What: “Little Black Dress”
When: 7:30 p.m., Thursday
Where: Amsterdam Bar and Hall, 6 W. Sixth St., St. Paul
As essential as a cup of coffee is to morning is the little black dress to a woman’s wardrobe. It can be worn formally, casually, in the office and on the town — all the while radiating sexiness and refinement.
It’s a trend that’s stood the test of time — everyone from Holly Golightly to Posh Spice would agree. To celebrate this inherent and fond connection among black dress wearers across the Twin Cities, MN Fashion Week has challenged top local designers to present their interpretation of the classic clothing article in the aptly titled show “Little Black Dress.”
Of the 13 designers, each showing two looks (one black dress and one of their choosing), Danielle Everine is one who especially stands out. Her recent stint on “Project Runway” generated plenty of local buzz (you may have even attended the viewing parties downtown). Tim and Heidi may have squandered her shot at immediate national success, but the scope of her talent extends far beyond the 15 minutes of television fame.
“If there’s anything I learned from my ‘Project Runway’ experience it’s that while my work is important, it’s also important for me to express myself and to let people see that,” Everine said.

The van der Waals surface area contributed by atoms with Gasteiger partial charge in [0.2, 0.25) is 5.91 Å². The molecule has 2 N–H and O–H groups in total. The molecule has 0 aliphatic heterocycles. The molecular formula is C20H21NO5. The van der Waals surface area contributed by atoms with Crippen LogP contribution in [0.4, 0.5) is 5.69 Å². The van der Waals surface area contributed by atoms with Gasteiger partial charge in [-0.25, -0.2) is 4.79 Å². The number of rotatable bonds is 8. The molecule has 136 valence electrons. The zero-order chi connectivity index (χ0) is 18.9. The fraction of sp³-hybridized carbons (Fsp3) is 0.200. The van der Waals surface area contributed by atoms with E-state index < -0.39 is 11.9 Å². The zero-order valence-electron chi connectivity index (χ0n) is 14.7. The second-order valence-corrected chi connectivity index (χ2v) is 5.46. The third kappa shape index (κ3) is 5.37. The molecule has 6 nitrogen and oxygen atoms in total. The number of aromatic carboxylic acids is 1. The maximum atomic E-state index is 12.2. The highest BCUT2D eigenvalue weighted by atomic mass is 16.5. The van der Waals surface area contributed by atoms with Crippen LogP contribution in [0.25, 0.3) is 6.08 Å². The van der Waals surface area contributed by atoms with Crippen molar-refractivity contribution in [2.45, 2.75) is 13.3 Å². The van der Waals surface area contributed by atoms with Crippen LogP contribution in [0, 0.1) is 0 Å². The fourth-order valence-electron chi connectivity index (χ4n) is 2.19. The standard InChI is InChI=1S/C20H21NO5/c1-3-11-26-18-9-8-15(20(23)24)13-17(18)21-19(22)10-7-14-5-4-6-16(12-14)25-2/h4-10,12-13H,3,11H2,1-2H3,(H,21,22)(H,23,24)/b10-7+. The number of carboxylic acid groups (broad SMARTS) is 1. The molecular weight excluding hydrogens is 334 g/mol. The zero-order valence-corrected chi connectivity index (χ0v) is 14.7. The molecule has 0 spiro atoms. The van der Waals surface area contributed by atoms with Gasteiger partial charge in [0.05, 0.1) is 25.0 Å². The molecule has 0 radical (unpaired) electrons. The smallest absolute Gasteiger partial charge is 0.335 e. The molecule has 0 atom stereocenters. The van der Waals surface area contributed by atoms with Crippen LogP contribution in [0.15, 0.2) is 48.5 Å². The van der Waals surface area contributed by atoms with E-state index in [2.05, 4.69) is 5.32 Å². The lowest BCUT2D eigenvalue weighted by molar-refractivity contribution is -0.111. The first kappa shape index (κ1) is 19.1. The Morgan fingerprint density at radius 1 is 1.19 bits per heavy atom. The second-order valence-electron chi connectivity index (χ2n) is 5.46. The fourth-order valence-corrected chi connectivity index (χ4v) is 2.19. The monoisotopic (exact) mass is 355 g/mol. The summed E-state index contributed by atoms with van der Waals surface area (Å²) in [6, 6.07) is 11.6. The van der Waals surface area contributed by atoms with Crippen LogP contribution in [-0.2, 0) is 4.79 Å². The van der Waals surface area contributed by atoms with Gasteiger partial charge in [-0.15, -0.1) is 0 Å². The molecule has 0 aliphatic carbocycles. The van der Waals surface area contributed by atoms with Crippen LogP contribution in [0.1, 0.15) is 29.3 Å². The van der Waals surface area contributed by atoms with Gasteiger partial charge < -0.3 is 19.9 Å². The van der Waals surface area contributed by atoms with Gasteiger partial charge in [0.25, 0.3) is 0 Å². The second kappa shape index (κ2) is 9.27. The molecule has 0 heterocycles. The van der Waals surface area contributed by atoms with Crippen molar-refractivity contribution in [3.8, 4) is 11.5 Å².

Establishing a lasting connection to people through her work may seem easy, but Everine works constantly at retaining it through provoking thought. For example, in fall of 2010 her joint show with Raul Osorio, “Pale Rider,” posed questions of gender expectations through juxtapositions of delicate and sturdy fabric. For fall, she’s designing a line for Cliché that’s influenced by 20th-century travel and whaling.
“My fiancé has a sailboat that he races, and it got me thinking,” Everine said. “I had so much inspiration thinking about people’s travels and the sacrifices they make. I’m interested in taking people on journeys.”
This kind of contemplative approach is typical of Everine and it transfers to her approach to “Little Black Dress.”
“The essence of the little black dress is that it’s special to you in some way,” Everine said. “Though it can be subtle, it’s always a go-to thing if you’re not sure how to dress.”
For Everine’s look, she’s opted to focus on texture, using both her characteristic sheer fabrics (Minneapolis is still swooning over her Voltage 2011 line) and also details like beading and layers.
From George Moskal to Sarah Holm, every look is certain to be unique to the designer and it will be exciting to observe the subtleties.
Everine divulged about the little black dress that first stole her heart.
“It was an Anna Sui dress with pretty black lace,” Everine said. “It was just … perfect.”
The little black dress may be standard, but that doesn’t mean it can’t stand out, and if this runway show is out to prove anything, it’s just that.
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